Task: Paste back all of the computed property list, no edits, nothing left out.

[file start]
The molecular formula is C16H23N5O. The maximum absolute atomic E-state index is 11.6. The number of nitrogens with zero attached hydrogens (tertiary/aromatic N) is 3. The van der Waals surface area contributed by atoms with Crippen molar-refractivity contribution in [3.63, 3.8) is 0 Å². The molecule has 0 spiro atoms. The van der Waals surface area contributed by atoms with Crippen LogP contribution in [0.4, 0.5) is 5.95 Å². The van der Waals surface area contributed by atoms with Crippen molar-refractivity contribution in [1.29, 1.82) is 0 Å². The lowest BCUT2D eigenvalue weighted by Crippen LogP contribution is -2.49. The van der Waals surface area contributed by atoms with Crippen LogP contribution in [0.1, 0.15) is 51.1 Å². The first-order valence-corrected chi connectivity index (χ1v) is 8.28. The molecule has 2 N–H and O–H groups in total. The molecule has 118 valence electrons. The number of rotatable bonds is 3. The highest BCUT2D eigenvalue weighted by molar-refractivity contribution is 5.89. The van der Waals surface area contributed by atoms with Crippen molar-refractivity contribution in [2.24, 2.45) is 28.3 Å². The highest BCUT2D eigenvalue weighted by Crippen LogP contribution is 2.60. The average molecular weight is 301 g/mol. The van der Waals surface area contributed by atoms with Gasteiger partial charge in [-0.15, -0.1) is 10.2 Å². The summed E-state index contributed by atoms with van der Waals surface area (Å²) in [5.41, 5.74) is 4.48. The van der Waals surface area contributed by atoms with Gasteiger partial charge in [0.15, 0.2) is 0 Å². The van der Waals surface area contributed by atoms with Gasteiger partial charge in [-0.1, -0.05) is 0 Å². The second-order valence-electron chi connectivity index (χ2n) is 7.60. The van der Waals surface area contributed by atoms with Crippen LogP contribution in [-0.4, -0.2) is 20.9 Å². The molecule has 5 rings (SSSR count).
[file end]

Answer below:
The molecular formula is C16H23N5O. The maximum absolute atomic E-state index is 11.6. The number of nitrogens with zero attached hydrogens (tertiary/aromatic N) is 3. The van der Waals surface area contributed by atoms with Crippen molar-refractivity contribution in [3.63, 3.8) is 0 Å². The molecule has 0 spiro atoms. The van der Waals surface area contributed by atoms with Crippen LogP contribution in [0.4, 0.5) is 5.95 Å². The van der Waals surface area contributed by atoms with Crippen molar-refractivity contribution in [1.29, 1.82) is 0 Å². The lowest BCUT2D eigenvalue weighted by Crippen LogP contribution is -2.49. The van der Waals surface area contributed by atoms with Crippen LogP contribution in [0.1, 0.15) is 51.1 Å². The first-order valence-corrected chi connectivity index (χ1v) is 8.28. The molecule has 2 N–H and O–H groups in total. The molecule has 118 valence electrons. The number of rotatable bonds is 3. The highest BCUT2D eigenvalue weighted by molar-refractivity contribution is 5.89. The van der Waals surface area contributed by atoms with Crippen molar-refractivity contribution in [2.24, 2.45) is 28.3 Å². The highest BCUT2D eigenvalue weighted by Crippen LogP contribution is 2.60. The average molecular weight is 301 g/mol. The van der Waals surface area contributed by atoms with Gasteiger partial charge in [-0.15, -0.1) is 10.2 Å². The summed E-state index contributed by atoms with van der Waals surface area (Å²) in [5.41, 5.74) is 4.48. The van der Waals surface area contributed by atoms with Gasteiger partial charge in [0.15, 0.2) is 0 Å². The van der Waals surface area contributed by atoms with Gasteiger partial charge in [-0.1, -0.05) is 0 Å². The second-order valence-electron chi connectivity index (χ2n) is 7.60. The van der Waals surface area contributed by atoms with Crippen LogP contribution in [-0.4, -0.2) is 20.9 Å². The molecule has 5 rings (SSSR count).